SEATTLE -- Kenny Watson was steady, so it didn't matter that Shane Matthews wasn't spectacular.
Watson ran for 110 yards in place of injured Stephen Davis, and Matthews threw two first-half touchdowns for Washington.
"That was one of the most unusual games I have ever coached," Redskins coach Steve Spurrier said. "We just didn't do much. We didn't throw or catch very well the whole game, but fortunately we won."
Matthews was 10-of-27 for 114 yards with an interception. But he preserved his status as Spurrier's starter of the moment with an 11-yard score to Darnerien McCants and a 19-yarder to Rod Gardner.
With their defense forcing two fumbles by Seattle quarterback Matt Hasselbeck and keeping the Seahawks out of the end zone, the Redskins didn't need any offense in the second half.
Seattle came in allowing 177.4 yards rushing a game. One week after they let an aging Emmitt Smith run for 109 to earn the all-time rushing record, the Seahawks gave up 146 to the Redskins.
But because of offensive mistakes, including four sacks and the fumbles, the Seahawks needed a much better defensive game.
Seattle moved beyond Washington's 25-yard line four times but scored once, on Rian Lindell's 23-yard field goal on the first play of the second quarter.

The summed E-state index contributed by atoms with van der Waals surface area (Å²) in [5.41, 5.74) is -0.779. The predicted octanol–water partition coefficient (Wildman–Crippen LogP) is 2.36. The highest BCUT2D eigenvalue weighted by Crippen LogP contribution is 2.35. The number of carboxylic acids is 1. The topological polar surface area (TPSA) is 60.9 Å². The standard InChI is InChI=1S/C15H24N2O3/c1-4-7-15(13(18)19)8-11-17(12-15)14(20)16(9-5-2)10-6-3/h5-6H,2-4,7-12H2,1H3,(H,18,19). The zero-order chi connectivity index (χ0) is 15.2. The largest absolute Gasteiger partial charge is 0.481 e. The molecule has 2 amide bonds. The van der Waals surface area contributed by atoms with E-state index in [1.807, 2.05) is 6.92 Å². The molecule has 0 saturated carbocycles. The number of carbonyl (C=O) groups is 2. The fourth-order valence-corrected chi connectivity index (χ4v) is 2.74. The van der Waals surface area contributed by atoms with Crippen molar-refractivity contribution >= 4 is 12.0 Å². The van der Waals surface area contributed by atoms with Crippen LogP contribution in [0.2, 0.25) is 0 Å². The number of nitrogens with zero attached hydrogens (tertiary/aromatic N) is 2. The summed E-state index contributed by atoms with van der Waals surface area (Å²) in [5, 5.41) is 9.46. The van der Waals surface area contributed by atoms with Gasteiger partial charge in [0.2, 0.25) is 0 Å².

CHAMPAIGN, Ill. -- Hugh Douglas and the relentless Philadelphia defense had trouble digging in because Chicago was making it guess.
Among the Bears' surprises were a no-huddle offense and a play that allowed their best receiver, Marty Booker, to throw a pass.
But Douglas made a late sack on Jim Miller and the Eagles stopped a last-second drive to shut out the Bears in the second half.
"They kept us off-balance for the whole first half. We just had to calm down," Douglas said. "We played two quarters of defensive football. The first two quarters weren't very good, but we came together."
Douglas, who knocked Miller out of a playoff game in January by slamming him to the turf during an interception return, sacked the quarterback on third down from the Eagles 24 with 17 seconds to go.
Miller, returning after missing two starts with a sore shoulder and elbow, then threw a fourth-down pass to the end zone that was too high for Marcus Robinson as the Bears lost their sixth straight.
"The route was designed to go to the back of the end zone. It wasn't a good decision," Miller said.
Chicago gained 53 yards in the second half (32 on the final drive) after gaining 207 in the first.
Philadelphia's David Akers kicked four second-half field goals. His 27-yarder early in the fourth quarter gave the Eagles the lead for good at 16-13.